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Sheb Muhammad ’98, M.Ed. ’09 has made a mark at Carthage far beyond his years as a student.

Sheb Muhammad ?98, M.Ed. ?09 After graduating from high school in Chicago, Mr. Muhammad made his way to Carthage to obtain a bachelor’s degree in graphic design and studio art. If you ask him about his most memorable moments as an undergraduate, one of many highlights was his involvement in the Black Student Union (BSU).

Although his network reached beyond the group, it was important for him to find an affinity with those of a similar background. The friendships formed in the BSU, along with support from the student life staff, provided the sense of belonging that allowed him to find his place and complete his degree at Carthage.

Looking back, he sees Carthage as a microcosm of America. Students can stretch outside of their comfort zone academically, spiritually, and socially.

“If you can’t make it here,” he says, “good luck in the real world.”

With his infectious positivity, Mr. Muhammad certainly made it. He later returned to Carthage to earn a Master of Education with a concentration in administration.

He cares deeply about increasing access to a Carthage education. To pay it forward, he made a commitment to the Wiggan-Kenniebrew Funds. Named in honor of the College’s first Black female and male graduates, Lorraine A. Wiggan ’46 and Alonzo H. Kenniebrew ’54, the funds support students of color.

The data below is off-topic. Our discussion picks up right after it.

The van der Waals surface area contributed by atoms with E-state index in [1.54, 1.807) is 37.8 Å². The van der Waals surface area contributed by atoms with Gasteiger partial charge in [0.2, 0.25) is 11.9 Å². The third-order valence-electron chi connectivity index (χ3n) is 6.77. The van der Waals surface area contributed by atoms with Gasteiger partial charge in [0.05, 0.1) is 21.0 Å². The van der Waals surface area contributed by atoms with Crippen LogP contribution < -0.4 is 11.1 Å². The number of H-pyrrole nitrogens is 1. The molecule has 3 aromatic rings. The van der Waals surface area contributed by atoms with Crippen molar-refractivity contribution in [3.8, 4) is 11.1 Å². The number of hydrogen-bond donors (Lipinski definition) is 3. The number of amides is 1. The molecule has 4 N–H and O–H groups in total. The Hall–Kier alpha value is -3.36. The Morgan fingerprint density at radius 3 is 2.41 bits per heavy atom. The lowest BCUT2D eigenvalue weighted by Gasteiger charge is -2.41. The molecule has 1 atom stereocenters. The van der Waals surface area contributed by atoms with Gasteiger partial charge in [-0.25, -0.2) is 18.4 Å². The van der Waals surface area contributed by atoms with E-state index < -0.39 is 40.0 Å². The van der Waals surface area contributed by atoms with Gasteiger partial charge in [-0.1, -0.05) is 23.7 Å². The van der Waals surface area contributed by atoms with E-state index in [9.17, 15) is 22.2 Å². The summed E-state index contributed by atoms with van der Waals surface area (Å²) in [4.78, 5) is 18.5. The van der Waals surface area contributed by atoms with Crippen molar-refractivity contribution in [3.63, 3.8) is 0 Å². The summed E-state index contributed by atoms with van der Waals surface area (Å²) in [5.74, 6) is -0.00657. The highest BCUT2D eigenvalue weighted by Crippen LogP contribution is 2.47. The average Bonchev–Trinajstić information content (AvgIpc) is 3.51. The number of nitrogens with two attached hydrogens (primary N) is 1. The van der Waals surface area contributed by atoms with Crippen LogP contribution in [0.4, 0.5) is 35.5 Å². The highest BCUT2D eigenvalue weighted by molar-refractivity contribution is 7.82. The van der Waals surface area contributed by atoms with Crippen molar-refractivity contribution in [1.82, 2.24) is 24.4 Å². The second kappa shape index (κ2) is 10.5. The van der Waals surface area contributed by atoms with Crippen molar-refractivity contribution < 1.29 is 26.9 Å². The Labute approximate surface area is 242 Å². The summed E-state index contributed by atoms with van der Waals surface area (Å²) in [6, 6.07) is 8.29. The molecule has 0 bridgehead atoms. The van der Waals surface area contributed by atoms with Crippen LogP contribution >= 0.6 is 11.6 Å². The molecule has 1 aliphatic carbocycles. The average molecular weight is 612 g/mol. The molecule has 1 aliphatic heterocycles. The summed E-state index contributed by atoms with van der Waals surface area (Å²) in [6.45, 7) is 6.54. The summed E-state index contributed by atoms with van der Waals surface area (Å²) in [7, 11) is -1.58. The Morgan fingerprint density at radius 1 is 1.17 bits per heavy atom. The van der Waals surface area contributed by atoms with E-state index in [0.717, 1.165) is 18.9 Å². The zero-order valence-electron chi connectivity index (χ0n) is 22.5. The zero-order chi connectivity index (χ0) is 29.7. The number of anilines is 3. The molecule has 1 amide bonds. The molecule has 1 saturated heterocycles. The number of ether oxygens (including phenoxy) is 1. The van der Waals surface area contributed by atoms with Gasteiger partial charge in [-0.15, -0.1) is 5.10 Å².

That aligns with Mr Muhammad’s approach to teaching, volunteerism, and leadership. He is co-chair of the Mary Lou and Arthur F. Mahone Fund scholarship committee, which awards full and partial scholarships to Kenosha-area students enrolling at Carthage and other institutions. As executive director of 21st Century Preparatory School in Racine, he partners with local colleges and universities to enrich middle school learning experiences.

Lastly, as a member of the Alumni Council, Wiggan-Kenniebrew Black Alumni Network, and Alford Park Loyalty Society (which recognizes donors for loyal giving), Mr. Muhammad emboldens others to leave their mark at Carthage beyond graduation.

“It’s not about ‘Look what I’ve done,’” he says. “It’s about helping others, no matter their circumstances. Let us help those who come behind us so they don’t have to struggle.”